• 1999: Disputes arose between CIL and WIAL  in relation to levy by CIL of penalty and entitlement of WIAL to bonus as contemplated under the Agreement. The relevant clause provided that in case the proof of production of coal was more than the guaranteed production, WIAL would be entitled to bonus as per a pre-determined formula and if the proof of production of coal was lesser than the guaranteed production, WIAL shall be liable for the payment of penalty, again, as per a pre-determined formula. CIL did not agree to WIAL's contention that WIAL was entitled to bonus and encashed the bank guarantee for approximately AU$2.77 million.
  • 28.06.1999: Since the parties could not amicably settle the dispute, WIAL filed a Request for Arbitration with the Secretary General of the ICC's International Court of Arbitration (ICA) in July 1999. WIAL appointed Trevor Morling QC as its arbitrator. CIL nominated Justice BP Jeevan Reddy  as its arbitrator. The Chairman of the Tribunal- Max Abrahamson- was appointed by the ICA in November 1999. The seat of arbitration was Paris but the hearings were held for convenience in London.
  • 27.05.2002: The award was passed in May 2002. The tribunal held that WIAL was entitled to a bonus of AU $ 2,281,600 and was also liable for a penalty of AU $ 969,060. The tribunal (with Justice BP Jeevan Reddy dissenting) found that in total (including the bank guarantee amount), WIAL was entitled to AU $ 4,085,180 and interest at 8% per annum.
The details of the award are below:

Award Particulars
Amount
Net sum entitled
AU $ 4,085,180.00
Interest at 8% per annum
AU $ 326,814.40
Legal and other Costs
AU $ 500,000.00
Arbitrator and ICC fee (after set off)
US $ 84,000.00

  • 06.09.2002: Application by CIL to Calcutta High Court under Section 34 of the Act (AP No. 290/2002) challenging the ICC Award.
  • 11.09.2002: WIAL applied to the Delhi High Court to have the ICC Award enforced (ExP No. 199/2002)
  • 24.10.2002: WIAL Application to the Supreme Court of India to have AP No. 290/2002 transferred from the Calcutta High Court to the Delhi High Court.[TP(C) 877/2002)]
  • 29.10.2002: In TP(C) 877/2002, the Supreme Court stayed the proceedings before the Calcutta High Court in AP No. 290/2002). (order)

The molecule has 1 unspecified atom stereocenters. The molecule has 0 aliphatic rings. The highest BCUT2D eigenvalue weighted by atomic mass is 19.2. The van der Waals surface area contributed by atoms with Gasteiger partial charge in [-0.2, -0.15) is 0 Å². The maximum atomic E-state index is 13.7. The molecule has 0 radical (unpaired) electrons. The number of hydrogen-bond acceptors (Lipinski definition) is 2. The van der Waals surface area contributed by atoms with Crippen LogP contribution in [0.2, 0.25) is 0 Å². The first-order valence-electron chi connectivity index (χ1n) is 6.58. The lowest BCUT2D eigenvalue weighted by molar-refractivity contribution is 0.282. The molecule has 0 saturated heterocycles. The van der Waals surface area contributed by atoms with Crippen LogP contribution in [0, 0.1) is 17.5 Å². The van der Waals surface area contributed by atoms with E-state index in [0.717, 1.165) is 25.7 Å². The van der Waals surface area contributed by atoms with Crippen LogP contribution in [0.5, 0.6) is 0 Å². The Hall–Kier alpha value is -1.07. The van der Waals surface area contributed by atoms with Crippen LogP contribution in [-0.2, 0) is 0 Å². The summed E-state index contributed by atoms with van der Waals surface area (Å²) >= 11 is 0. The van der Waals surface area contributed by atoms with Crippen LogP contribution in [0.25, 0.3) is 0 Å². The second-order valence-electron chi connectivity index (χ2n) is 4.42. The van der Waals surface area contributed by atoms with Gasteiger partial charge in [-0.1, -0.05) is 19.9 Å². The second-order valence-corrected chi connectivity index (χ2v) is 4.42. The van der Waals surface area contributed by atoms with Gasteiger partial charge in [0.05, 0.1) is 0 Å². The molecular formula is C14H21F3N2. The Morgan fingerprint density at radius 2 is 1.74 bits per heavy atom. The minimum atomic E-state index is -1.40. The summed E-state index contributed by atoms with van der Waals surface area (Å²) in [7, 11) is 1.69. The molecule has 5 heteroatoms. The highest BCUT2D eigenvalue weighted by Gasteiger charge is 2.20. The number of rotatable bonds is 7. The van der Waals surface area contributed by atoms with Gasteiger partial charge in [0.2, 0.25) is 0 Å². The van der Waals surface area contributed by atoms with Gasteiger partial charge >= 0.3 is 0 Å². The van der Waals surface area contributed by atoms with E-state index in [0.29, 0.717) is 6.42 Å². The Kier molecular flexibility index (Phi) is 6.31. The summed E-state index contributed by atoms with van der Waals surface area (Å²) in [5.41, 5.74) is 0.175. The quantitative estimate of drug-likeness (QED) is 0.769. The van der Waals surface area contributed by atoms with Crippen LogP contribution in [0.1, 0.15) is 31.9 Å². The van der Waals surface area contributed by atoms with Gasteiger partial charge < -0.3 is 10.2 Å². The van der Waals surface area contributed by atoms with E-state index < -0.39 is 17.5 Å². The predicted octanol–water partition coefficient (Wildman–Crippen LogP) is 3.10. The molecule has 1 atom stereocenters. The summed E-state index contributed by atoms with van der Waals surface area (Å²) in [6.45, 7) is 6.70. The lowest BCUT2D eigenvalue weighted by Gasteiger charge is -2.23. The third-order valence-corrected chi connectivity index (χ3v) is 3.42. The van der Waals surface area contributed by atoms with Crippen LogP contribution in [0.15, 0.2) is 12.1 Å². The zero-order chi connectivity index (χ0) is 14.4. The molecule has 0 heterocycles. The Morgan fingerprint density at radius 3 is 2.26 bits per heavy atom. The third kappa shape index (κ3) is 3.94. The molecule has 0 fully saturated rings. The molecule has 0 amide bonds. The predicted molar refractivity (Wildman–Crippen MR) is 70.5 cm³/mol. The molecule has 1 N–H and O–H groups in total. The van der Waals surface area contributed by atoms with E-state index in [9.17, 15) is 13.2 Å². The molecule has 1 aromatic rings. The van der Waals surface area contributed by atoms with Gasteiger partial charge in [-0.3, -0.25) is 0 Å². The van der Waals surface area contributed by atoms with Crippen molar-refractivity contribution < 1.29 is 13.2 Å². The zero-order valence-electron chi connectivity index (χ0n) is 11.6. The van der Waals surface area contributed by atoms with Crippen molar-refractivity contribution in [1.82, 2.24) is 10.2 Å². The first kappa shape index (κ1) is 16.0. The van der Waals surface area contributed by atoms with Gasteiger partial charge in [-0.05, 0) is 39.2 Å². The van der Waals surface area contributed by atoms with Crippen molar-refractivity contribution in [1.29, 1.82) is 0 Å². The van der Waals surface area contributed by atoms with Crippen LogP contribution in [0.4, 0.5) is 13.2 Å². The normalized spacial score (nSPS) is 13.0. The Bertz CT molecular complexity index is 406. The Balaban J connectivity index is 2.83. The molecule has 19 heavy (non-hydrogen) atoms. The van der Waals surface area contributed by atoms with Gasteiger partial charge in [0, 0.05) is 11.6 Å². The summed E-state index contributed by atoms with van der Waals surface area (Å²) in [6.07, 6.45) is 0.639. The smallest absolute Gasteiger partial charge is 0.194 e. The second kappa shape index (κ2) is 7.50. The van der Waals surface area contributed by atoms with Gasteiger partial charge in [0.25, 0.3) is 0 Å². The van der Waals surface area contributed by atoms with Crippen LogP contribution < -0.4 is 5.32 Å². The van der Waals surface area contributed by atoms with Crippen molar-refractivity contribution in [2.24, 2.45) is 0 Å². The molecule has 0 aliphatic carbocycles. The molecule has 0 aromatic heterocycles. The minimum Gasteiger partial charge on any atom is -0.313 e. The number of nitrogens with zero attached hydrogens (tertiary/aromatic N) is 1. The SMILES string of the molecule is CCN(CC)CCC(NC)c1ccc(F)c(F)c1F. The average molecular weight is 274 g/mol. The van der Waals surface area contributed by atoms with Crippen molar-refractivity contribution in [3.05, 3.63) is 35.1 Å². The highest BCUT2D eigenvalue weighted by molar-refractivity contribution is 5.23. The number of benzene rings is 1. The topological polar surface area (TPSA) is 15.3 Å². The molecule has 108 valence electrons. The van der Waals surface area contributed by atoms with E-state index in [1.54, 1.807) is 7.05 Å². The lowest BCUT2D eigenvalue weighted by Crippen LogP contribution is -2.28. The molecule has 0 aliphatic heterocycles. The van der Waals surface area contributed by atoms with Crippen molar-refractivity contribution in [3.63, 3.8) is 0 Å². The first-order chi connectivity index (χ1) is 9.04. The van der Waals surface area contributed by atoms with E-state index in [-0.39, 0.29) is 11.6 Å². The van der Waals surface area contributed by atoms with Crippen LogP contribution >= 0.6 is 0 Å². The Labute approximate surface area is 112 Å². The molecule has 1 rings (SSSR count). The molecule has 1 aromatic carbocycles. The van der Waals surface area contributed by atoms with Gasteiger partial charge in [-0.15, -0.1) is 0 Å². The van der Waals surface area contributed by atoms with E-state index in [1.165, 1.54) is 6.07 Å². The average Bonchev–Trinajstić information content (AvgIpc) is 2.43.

• 20.01.2003: WIAL withdrew TP(C) 877/2002 and the petition was consequently dismissed (order). WIAL's Notice of Arbitration mentions the court's advice of its inclination to dismiss the petition as the reason for its withdrawal.
  • 10.03.2003: Application by WIAL (GA 934/2003) before the Calcutta High Court to dismiss AP No. 290/2002.
  • 27.11.2003: GA 934/2003 was rejected by a Single Judge of the Calcutta High Court (judgement)
  • 15.12.2003: Appeal filed APOT 719/2003 from the decision of the Single Judge in GA 934/2003
  • 07.05.2004: Appeal APOT 719/2003 was dismissed by the Division Bench
  • 31.07.2004: Special Leave Petition 18883/2004 filed against the decision in APOT 719/2004 before the Supreme Court.
  • 9.09.2004: The Supreme Court ordered that the appeal be heard along with another matter, Civil Appeal 339/2003 [Nirma Ltd. v. Lurgi Energie Und Entsorgung GmbH- the matter was dismissed for becoming infructuous on 07.01.2007- see order]
  • 09.03.2006: Delhi High Court stayed proceedings before it.
  • 03.04.2007: In view of the dismissal of Civil Appeal 339/ 2003, the Supreme Court listed the matter alongwith Civil Appeal 7019/2005-Bharat Aluminium Co. v. Kaiser Aluminium- the Five Judge Bench matter that is currently reconsidering Bhatia International).
  • 16.01.2008: the Civil Appeal 7019/ 2005 was heard by a Two Judge Bench which referred the matter to a Three Judge Bench.
  • 10.12.2009, WIAL, through its counsel Mallesons Stephen Jaques, a leading law firm in Australia, based in Sydney, sent a draft notice of arbitration as per the UNCITRAL Arbitration Rules, 1976. In the covering letter to the Notice of Arbitration, addressed to the Prime Minister of India, Minister of State of Coal and the Minister of Law and Justice, WIAL contended:
    "By the action of its courts, and by the actions of Coal India Limited (an entity it controls), the Republic of India has breached the following obligations it owes to White Industries under the BIT:
    (a) the obligation, under Article 3 of the BIT, to afford fair and equitable White Industries' investment;
    (b) the obligation, under Article 9 of the BIT, to permit all funds of an investor related to an investment to be freely transferred without unreasonable delay and on a non-discriminatory basis;
    (c) the obligation, under Article 4 of the BIT to encourage and promote favourable conditions for investors making investments in India: and
    (d) the obligation, under Article 7 of the BIT, not to expropriate the investments of investors of the other Contracting Party except against fair and equitable compensation
    ."
  • 27.07.2010: The Notice of Arbitration was initiated on 27.07.2010 (The Notice of Arbitration mentioned in a previous post in this blog was a Draft Notice of Arbitration). On 09.11.2010, the arbitral tribunal was constituted.  In accordance with Article 12 quoted above, the arbitration was conducted in accordance with the UNCITRAL Arbitration Rules, 1976.